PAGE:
Maybe for you, it's not a neighbor who heightens your awareness of the coming attraction of Christmas, it is all of the pre-Thanksgiving Black Friday preview ads. Chances are that part of your preparation for Christmas includes lists, gift ideas, budget analyses, and travel plans. Perhaps, you prefer e-commerce and buy online now, so that you can avoid the crowds, and maybe, you stay close to home instead of traveling great distances. I am not sure, but I can guess that some of the above options pertain to you. They do to us.

Christmas is about preparations. When I think about the biblical account, I see a similar bevy of activity. For Mary and Joseph, there were travel plans and accommodation challenges. For the wise men, there were gift ideas, some form of purchase, and the plan to distribute a gift. Yet, in the midst of all of that busyness, the event that took center stage was the birth of the Christ child.

I hope for you that this birth will be the climax of your Christmas holiday experience. How can it be? Take a lesson from the wise men. Bring King Jesus gifts that signal that He is royal (gold), worthy of worship (frankincense), and Savior who died for the world (myrrh). Emulate their generosity to others by considering bestowing gifts to someone you have never met. Take a lesson from the shepherds. Come as curious seekers of an announced Savior. Make places in your heart for the message of Christmas to be new again. Imitate their actions, and find Jesus at a place of worship this Christmas season. Take a lesson from the angels, and share that message with others.

Before you know it, we'll pack the stuff away, take down the lights, and start paying down the potentially accumulated debt. What will remain? Well, that is truly up to how you prepare.

Dr. Kris Knippa is pastor of First Baptist Church in Hale Center, Texas. He earned a bachelor's degree at Wayland in 1998 and a master's degree in Christian Ministry in 2010.

Wayland Alumni Travel program launches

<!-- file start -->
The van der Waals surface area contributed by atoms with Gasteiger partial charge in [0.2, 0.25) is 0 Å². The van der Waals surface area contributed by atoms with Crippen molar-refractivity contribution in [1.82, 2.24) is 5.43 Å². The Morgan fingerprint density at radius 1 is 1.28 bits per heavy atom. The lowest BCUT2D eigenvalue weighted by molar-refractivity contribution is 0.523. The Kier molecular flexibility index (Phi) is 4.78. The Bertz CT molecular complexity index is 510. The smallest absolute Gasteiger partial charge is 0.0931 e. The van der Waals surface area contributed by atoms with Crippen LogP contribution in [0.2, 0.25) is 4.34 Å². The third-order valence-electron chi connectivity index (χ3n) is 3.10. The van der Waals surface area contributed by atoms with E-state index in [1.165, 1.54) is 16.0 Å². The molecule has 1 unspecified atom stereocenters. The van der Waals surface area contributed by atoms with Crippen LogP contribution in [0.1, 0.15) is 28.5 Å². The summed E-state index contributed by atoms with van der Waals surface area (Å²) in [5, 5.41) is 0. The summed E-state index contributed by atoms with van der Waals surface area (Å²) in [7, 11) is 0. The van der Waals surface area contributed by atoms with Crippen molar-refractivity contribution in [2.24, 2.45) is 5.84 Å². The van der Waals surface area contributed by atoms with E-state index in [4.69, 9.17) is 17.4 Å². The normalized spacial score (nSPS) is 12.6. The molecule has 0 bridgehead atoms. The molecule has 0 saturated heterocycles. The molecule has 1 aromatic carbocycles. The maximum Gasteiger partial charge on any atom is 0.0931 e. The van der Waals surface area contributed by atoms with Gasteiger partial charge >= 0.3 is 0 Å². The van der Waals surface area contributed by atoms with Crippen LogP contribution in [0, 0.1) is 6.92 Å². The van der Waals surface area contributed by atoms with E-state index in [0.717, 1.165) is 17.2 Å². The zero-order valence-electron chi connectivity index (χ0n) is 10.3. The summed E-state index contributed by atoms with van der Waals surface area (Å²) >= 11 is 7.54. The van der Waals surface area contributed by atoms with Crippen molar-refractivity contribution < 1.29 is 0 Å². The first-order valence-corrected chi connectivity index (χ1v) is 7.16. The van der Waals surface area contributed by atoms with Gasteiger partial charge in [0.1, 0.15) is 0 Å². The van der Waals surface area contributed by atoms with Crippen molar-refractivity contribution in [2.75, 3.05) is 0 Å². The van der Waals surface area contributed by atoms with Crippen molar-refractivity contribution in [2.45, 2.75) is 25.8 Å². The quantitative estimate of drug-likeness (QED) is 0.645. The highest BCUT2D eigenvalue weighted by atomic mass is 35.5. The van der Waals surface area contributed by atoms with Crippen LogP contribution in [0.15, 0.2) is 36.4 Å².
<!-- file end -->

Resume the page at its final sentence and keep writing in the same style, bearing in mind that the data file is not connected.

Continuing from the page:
We are excited to announce the launch of a new program designed to provide unique opportunities to connect with WBU alumni and leadership while enjoying amazing venues and once-in-a-lifetime sights and sounds.

Neuwanstein Castle, GermanyWayland Alumni Travel formally launched Dec. 1 with two trips already on the books for guests. A five-day trip to Springfield-Boston-Salem, Mass., is offered for September 2019, and a longer 11-day Classic Austria and Germany trip is planned for June 30-July 10, 2020.

"We have been considering alumni travel for about a year now and working on what trips to launch with the new program. We believe this will give our alumni and friends a great chance to visit places they may have always dreamed about without having to do the legwork to put together such adventures," says Teresa Young, Alumni Director. "Besides, what could be more fun than experiencing these things with other WBU friends and leadership.

Young said an added bonus of the Europe vacation will be the hosts, Dr. and Mrs. Bobby Hall, Wayland's president and first lady. Having visited that region several times, the Halls were excited to help host the trip and introduce WBU friends to an area they really love.

"Not everyone can say they have vacationed with the president of their alma mater, so this is truly an added bonus for folks who decide to join us! Another plus is getting to see the world-famous Passion Play in Oberammergau that is only Fanueil marketplace, Bostonperformed every 10 years, with great first-class seats provided by our travel agents," Young added. "And while 2020 seems a long time away, these trips are selling out quickly so folks will need to jump on board and make their deposit to secure space with us."

The 2019 trip is a shorter venture to Massachusetts, to see historic museums and sites in Springfield and Boston, ferry to Salem and spent time in Plymouth in early September with the crisp fall air as a backdrop. Airfare is not included so participants may take advantage of travel miles or points to get to the area or work with WBU trip agents to schedule flights.

"These historic cities are a great chance to enjoy a different part of our own amazing country and take it some beautiful sights on the coast," says Young. "The Spirit of Boston dinner cruise will be a highlight, and there's plenty of free time built in to tailor your sight-seeing to the things you most want to enjoy."

Both trips can be paid out in installments, with signups available now. For full itineraries, cost and registration processes, visit our webpage at www.wbu.edu/alumni-travel and download the brochures. For additional questions, contact Teresa Young at (806) 291-3600 or email her here.

Meet your Alumni Board

As a Wayland student, Olivia Bybee Adams was one of those who jumped headfirst into the college experience and savored every moment. From serving in Student Foundation to being a President's Ambassador and an RA, those experiences just deepened Olivia's love for her school.Olivia and Zach Adams

"Those things and so many more taught me so much about how to interact with varying levels of professionalism and within the community. Also, they reiterated things I already knew how to do and helped me become better at them, and they created lots of memories and fun times," said Olivia, a 2016 graduate and a master's degree student.

It comes as no surprise, then, that Olivia jumped at the chance to serve on the Alumni Board. One of the newest members, she's already enjoyed serving at big events like homecoming or at the alumni tent at the football games. The experience has already been rewarding.